Disinformation and the Current State of Argentina’s Media Market

Disinformation and the Current State of Argentina’s Media Market

  • December 10, 2020

New research from the Global Disinformation Index (GDI) shows that nearly two-thirds of the Argentinian news sites in our market sample present a high risk of disinforming their online readers.

These findings are based on analysis of 32 Argentinian news sites (See Figure 1), including some of the highest-traffic and most used sites in the country. 

Figure 1: Media sites assessed in Argentina (in alphabetical order)

Only one site in this study received a low risk rating: site—the regional paper La Voz (See Figure 2). The site scores almost perfectly on all of the content indicators except for the consistent use of bylines. La Voz also had several key operational policies in place including information about its guidelines for user-generated content, a statement of editorial independence, and a clear process for correcting errors—critical factors that set it apart from other sites. 

In Argentina, no site received a rating of minimum disinformation risk. Of the nine countries assessed by GDI to date, Argentina is the second country where no site in the media sample presented minimum risks.

Our analysis found Argentina’s news sites relatively homogenous in terms of the similar disinformation risks which they confront. Overall, many of the risk factors in Argentina come from weak operational transparency and a lack of editorial safeguards, including information on their sources of funding and revenue. Operational and funding transparency are critical to know if there are any potential conflicts of interest between the owners and their news coverage. Editorial safeguards, like ensuring an independent editorial team and newsroom, serve as protections against disinformation narratives from being published. 

 Figure 2: Risk Ratings for Argentinian Media Sites

Nearly a third of the sites showed medium-risk ratings and almost two-thirds of the sites showed a high risk of disinforming their online users.

There are ten sites in Argentina that were rated as medium-risk sites. These sites tended to perform relatively well on the content indicators—especially for lack of clickbait headlines. They also typically hosted unbiased and non-sensational content.

The remaining 21 sites—almost two thirds of our sample—received a high-risk rating. These sites, however, tended to perform moderately well on the content indicators. In fact, many of them show high scores when it comes to publishing content that is timely and relevant and doesn’t negatively target groups.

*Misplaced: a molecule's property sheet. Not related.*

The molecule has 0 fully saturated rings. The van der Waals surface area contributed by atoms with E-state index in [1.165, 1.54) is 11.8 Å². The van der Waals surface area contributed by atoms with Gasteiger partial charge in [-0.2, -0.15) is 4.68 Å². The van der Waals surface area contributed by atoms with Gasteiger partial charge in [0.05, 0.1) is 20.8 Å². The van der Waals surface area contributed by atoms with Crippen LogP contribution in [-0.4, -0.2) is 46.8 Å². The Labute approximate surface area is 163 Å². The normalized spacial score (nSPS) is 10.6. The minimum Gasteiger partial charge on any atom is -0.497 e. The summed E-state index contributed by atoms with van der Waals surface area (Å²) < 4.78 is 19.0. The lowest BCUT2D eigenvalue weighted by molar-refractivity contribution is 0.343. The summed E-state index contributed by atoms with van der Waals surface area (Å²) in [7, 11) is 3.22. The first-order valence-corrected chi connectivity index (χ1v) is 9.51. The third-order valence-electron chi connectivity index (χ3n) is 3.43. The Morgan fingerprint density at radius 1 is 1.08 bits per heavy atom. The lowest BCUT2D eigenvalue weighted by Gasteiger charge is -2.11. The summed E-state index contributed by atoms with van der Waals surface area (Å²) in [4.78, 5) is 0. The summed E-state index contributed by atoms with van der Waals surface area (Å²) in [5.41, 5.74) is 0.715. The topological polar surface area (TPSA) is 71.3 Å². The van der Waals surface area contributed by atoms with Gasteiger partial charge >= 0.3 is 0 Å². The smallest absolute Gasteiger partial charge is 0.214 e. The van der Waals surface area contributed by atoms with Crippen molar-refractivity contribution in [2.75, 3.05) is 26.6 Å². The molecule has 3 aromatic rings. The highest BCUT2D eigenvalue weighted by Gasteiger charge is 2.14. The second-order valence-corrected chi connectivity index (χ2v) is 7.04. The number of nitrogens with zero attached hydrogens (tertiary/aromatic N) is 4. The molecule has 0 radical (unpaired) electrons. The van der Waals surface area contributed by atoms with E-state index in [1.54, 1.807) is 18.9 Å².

Operational policies, however, scored very poorly for these high risk sites. Most of the sites within the high-risk category entirely fail to meet universal standards for editorial and operational policies. Nearly one-half of the media sites in the Argentine sample failed to provide any of the information or policies which are universally associated with good editorial and operational practices as set out by the Journalism Trust Initiative.

In a context of political polarization across the country, economic consolidation within the sector, and decreasing trust in the media, addressing these weaknesses takes on particular urgency.

Figure 3: Average Pillar Score, by Risk Rating

The report applies the GDI methodology for assessing disinformation risk in three areas: the reliability of the site’s content, the site’s operational checks and balances, and how informed online readers perceive the overall context of the sites. 

The overall market risk score across the three pillars for Argentina is 50 (see Figure 3). Argentina is one of 10 countries which will be assessed in 2020 using this methodology.

The report’s findings serve as a roadmap to address the risk areas that were found. Suggested measures include:

  • Focus on adopting journalistic and operational standards as outlined by the Journalism Trust Initiative that increase transparency about overall policies of the site.
  • Encourage sites to clearly publish their sources of funding directly on their page, rather than on a parent company site. 
  • Ensure that sites publish a statement of editorial independence and policies for user- and algorithmically-generated content.
  • Improve and make more visible a site’s correction practices for published errors. It is important that such site corrections are clearly seen and understood, rather than being hidden ‘below the fold’ on a web page.
  • Ensure that sites in Argentina publish bylines. Publishing the identity of the author is an easy way to ensure transparency and accountability. What is more, it gives the audience the opportunity to check whether the author is an actual person or a false identity being used to publish disinformation.

GDI looks forward to working with news sites and media bodies in Argentina  to advance these policies and other actions that will create a solid defense against disinformation risks.

The report can be found here in English and Spanish.

If you are interested in learning more about this study or GDI’s work, please contact us via info@disinformationindex.org.

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